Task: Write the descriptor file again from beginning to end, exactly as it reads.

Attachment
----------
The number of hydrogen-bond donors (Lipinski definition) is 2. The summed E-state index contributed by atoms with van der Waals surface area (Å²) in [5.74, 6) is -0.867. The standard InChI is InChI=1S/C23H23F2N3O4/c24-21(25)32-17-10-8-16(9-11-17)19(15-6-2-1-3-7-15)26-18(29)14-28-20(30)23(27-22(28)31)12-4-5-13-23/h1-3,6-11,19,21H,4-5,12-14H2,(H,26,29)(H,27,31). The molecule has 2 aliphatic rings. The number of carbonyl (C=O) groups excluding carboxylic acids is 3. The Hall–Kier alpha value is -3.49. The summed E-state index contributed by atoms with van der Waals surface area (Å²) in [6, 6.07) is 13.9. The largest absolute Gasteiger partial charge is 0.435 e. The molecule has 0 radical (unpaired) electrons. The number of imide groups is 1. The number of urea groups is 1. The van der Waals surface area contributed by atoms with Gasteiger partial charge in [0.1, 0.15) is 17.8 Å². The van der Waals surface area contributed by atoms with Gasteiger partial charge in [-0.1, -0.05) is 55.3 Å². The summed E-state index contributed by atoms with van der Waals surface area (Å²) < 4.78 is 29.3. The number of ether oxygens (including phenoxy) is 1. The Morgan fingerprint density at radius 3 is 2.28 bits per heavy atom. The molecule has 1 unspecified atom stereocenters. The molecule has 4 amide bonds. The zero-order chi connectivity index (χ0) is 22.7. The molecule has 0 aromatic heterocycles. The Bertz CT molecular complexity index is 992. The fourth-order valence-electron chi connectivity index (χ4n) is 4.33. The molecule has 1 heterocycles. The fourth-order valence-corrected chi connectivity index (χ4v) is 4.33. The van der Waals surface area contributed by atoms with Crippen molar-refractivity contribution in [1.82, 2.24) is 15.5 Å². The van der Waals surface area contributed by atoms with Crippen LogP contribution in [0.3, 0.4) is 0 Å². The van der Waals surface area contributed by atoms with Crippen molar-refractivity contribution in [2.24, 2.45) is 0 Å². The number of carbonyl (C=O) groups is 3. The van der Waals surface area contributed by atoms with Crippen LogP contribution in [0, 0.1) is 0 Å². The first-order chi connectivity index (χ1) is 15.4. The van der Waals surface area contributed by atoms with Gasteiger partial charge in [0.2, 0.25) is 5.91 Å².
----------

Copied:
The number of hydrogen-bond donors (Lipinski definition) is 2. The summed E-state index contributed by atoms with van der Waals surface area (Å²) in [5.74, 6) is -0.867. The standard InChI is InChI=1S/C23H23F2N3O4/c24-21(25)32-17-10-8-16(9-11-17)19(15-6-2-1-3-7-15)26-18(29)14-28-20(30)23(27-22(28)31)12-4-5-13-23/h1-3,6-11,19,21H,4-5,12-14H2,(H,26,29)(H,27,31). The molecule has 2 aliphatic rings. The number of carbonyl (C=O) groups excluding carboxylic acids is 3. The Hall–Kier alpha value is -3.49. The summed E-state index contributed by atoms with van der Waals surface area (Å²) in [6, 6.07) is 13.9. The largest absolute Gasteiger partial charge is 0.435 e. The molecule has 0 radical (unpaired) electrons. The number of imide groups is 1. The number of urea groups is 1. The van der Waals surface area contributed by atoms with Gasteiger partial charge in [0.1, 0.15) is 17.8 Å². The van der Waals surface area contributed by atoms with Gasteiger partial charge in [-0.1, -0.05) is 55.3 Å². The summed E-state index contributed by atoms with van der Waals surface area (Å²) < 4.78 is 29.3. The number of ether oxygens (including phenoxy) is 1. The Morgan fingerprint density at radius 3 is 2.28 bits per heavy atom. The molecule has 1 unspecified atom stereocenters. The molecule has 4 amide bonds. The zero-order chi connectivity index (χ0) is 22.7. The molecule has 0 aromatic heterocycles. The Bertz CT molecular complexity index is 992. The fourth-order valence-electron chi connectivity index (χ4n) is 4.33. The molecule has 1 heterocycles. The fourth-order valence-corrected chi connectivity index (χ4v) is 4.33. The van der Waals surface area contributed by atoms with Crippen molar-refractivity contribution in [1.82, 2.24) is 15.5 Å². The van der Waals surface area contributed by atoms with Crippen LogP contribution in [0.3, 0.4) is 0 Å². The van der Waals surface area contributed by atoms with Crippen molar-refractivity contribution in [2.24, 2.45) is 0 Å². The number of carbonyl (C=O) groups is 3. The van der Waals surface area contributed by atoms with Crippen LogP contribution in [0, 0.1) is 0 Å². The first-order chi connectivity index (χ1) is 15.4. The van der Waals surface area contributed by atoms with Gasteiger partial charge in [0.2, 0.25) is 5.91 Å².